Newspaper Archive of
Cape Gazette
Lewes, Delaware
Jim's Towing Service
August 20, 1993     Cape Gazette
PAGE 11     (11 of 44 available)        PREVIOUS     NEXT      Full Size Image
PAGE 11     (11 of 44 available)        PREVIOUS     NEXT      Full Size Image
August 20, 1993

Newspaper Archive of Cape Gazette produced by SmallTownPapers, Inc.
Website © 2019. All content copyrighted. Copyright Information.     Terms Of Use.     Request Content Removal.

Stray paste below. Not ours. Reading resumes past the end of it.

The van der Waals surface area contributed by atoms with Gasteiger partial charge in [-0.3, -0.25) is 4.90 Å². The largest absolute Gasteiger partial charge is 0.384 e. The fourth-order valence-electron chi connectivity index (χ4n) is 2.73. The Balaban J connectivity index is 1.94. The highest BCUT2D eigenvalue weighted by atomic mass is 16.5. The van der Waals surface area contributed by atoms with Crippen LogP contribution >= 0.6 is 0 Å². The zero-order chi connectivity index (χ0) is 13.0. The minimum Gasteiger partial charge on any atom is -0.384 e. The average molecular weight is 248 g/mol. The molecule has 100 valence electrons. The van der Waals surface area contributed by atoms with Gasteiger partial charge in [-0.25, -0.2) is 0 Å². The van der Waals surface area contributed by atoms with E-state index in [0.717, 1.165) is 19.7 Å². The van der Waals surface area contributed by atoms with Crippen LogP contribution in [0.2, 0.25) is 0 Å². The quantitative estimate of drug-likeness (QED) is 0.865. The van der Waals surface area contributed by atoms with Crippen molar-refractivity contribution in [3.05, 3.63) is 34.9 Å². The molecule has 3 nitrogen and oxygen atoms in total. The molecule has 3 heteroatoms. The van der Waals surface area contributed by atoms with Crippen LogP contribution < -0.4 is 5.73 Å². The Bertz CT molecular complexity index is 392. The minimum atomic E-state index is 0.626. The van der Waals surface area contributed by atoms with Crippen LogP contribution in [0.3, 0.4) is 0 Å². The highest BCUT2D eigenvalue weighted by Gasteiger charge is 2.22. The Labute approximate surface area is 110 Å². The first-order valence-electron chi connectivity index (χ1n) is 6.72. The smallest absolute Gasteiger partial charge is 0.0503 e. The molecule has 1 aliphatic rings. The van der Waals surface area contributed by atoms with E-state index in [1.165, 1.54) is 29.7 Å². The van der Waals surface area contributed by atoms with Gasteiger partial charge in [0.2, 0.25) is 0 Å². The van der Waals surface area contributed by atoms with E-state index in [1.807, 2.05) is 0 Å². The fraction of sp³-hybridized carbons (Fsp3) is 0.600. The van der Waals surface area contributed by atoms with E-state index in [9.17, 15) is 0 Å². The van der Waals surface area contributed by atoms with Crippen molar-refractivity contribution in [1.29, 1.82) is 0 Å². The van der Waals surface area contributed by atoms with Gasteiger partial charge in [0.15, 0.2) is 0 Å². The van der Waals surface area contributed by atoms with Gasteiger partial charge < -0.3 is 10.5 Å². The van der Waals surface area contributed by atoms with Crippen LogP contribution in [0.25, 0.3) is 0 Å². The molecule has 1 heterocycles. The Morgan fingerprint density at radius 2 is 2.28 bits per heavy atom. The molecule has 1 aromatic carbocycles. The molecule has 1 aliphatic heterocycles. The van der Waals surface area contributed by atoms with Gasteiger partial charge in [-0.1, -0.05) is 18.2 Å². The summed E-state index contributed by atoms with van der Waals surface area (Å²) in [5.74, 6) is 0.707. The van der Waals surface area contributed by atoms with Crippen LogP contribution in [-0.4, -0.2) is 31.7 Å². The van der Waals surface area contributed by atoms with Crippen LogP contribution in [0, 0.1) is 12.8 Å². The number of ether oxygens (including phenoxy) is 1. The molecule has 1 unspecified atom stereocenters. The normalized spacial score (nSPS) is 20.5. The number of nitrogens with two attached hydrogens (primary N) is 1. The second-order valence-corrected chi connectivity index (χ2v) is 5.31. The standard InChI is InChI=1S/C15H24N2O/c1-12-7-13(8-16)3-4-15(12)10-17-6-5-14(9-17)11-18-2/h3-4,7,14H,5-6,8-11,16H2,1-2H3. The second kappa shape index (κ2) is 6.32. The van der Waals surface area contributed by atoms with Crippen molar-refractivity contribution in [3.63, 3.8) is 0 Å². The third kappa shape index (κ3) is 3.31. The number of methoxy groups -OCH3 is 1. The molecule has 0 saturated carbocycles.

CAPE GAZETTE, Friday, August 20 - August 26, 1993 - 11 CAPE LIFE Briefly Cordelia Macintire photo Hazzard Museum welcomes Pyle painting The Anna Hazzard Museum of the Rehoboth Reach Historical Society, located on Christian Street in Rehoboth Beach, is the proud new home of "Strolling After the Rain on Rehoboth Boardwalk in 1910," an acrylic on canvas painting purchased by the Historical Society from the artist, Dana J. Pyle, Jr., of Wilmington and Rehoboth Reach. Pyle's painting, which took the Mrs. Robert McClellan Memorial Third Place Award in the Rehoboth Art League's 55th Annual Member's Show recently, depicts the Boardwalk as it appeared over 80 years ago. Pyle used historic photographs, postcards, and the memories of local oldtimers to recreate the scene. Pictured here at the dedication are: (from left) Evelyn Thoroughgood, President of Rehoboth Historical Society; Charles Palmer, Director RAL; Dana Pyle, Jr., artist; Helen Bieber, RHS Secretary; Commissioner Dick Darley, RHS Treasurer and city Haison; Commis- sioner Jack Silan, RHS member. The Anna Hazzard Museum is open to the public on Wednesdays from 1-3 p.m., or by appoint- ment by calling in advance. Volunteers also are needed to help with tours. Beebe publishes health resources guide A comprehensive guide to resources at Beebe Medical Center has been published by Beebe's Department of Corporate Affairs for the ben- efit of health care consumers it serves. The 32-page brochure features information on educational programs for community members and health professionals such as paramedics, lifeguards and caregivers, hospital-sponsored support groups, special events, screening programs and specialty services offered at Beebe. The guide also provides information on programs such as Beebe's resource lending library, language bank and hospital tours. A hospital directory provides direct-dial phone numbers for many hospital depart- ments. Included in the guide are coupons for 20 percent discount on new course registrations, as well as a postage-paid postcard which users can mail into the hospital requesting additional information or brochures on other services such as the Women's Health Pavilion, Beebe's School of Nursing and physician referral services. "We've had numerous requests for this kind of publication from area residents, local chambers of commerce and community offerings." The guide is available through the Department of Corporate Affairs, and can be obtained by calling 645-3529. Price-Raley award nominations sought The Price-Raley Distinguished Service Award, honoring educational efforts in the community, is accepting nominations until Wednesday, August 25 for this year's award recipient. Robert Raley, a Sussex County architect, established the award in 1974 to honor Dr. Kent Price, the first director of the University of Delaware's Lewes marine complex. Criteria for the award are service work and participation in civic or education groups that benefit the community and the university; and preparation and/or presentation of educational programs that promote better understanding between the Lewes community and the university. Nominations should be submitted by August 25 to: Dr. Kent Price, College of Marine Studies, 700 Pilottown Road, Lewes, Delaware 19958. Campers can worship at Cape State Park There is no music to accompany the small woman as she sings a familiar hymn from her missal. Her voice is strong, confident and the words rebound off the wooden walls like a finely tuned instru- ment. The tiny assemblage is held rapt, eyes gazing forward towards the commanding figure in front of them. They show no hint of dis- comfort from the plain benches they sit upon, only a collective serenity grace their faces. This scenario is probably played out in countless communities across America. It's part of small town and rural life. Except on this startling summer Sunday morning, the church and the service is being conducted in Cape Henlopen State Park in Lewes. You may have passed it without so much as a glance on your way to the beach at the Point. Although it sits high on a grassy hill, the street has long since abandoned its traffic. The view from the church is across from a gymnasium no longer in use only housing memories that are now decorated with broken windows and shattered glass. Today the minister steps for- ward and reads from a Bible. He guides the small group through a AROUND TOWN series of readings that serves to stimulate and unite their thoughts. There is no air-conditioning, but the breeze is fresh through the open windows, and the sound of the sea-gulls act as a reminder of the bond with nature. According to AI Glindemann, the lay leader, the church grew out of requests by campers to the Park Service because they wanted an opportunity to attend an early, brief ecumenical worship service in a camping environment. The church structure itself in the State Park was previously used during World War II. Now the whole congregation rises, their voices swelling in one effort. Some are dressed casually in shorts and T-shirts, while others assume a more traditional appear- ance for church. There are a few young chi.ldren, leaning on their parents; their faces still posturing sleep. A1 Glindemann explains, "The services are sponsored by the Lewes-Rehoboth Association of Churches and the State Park Ser- vice. It is non-denominational, but basically Christian. We have a regular schedule that the churches rotate from; one week it's a repre- sentative from the Episcopal Church, another week it's from the Methodist or Presbyterian, etc." Al is the incoming President of the Lewes-Rehoboth Association of Churches and is affiliated with the Lutheran Church of Our Sav- ior in Rehoboth Beach. "The service starts at 8 a.m. and the park service will permit any- one to come into the park for ser- vices before 8 a.m. free. There is no charge." Continued on page 13 Dennis Forney photo Summer campers and resort area residents alike find a Sun- day visit to the church at Cape Henlopen State Park a refresh. ing experience.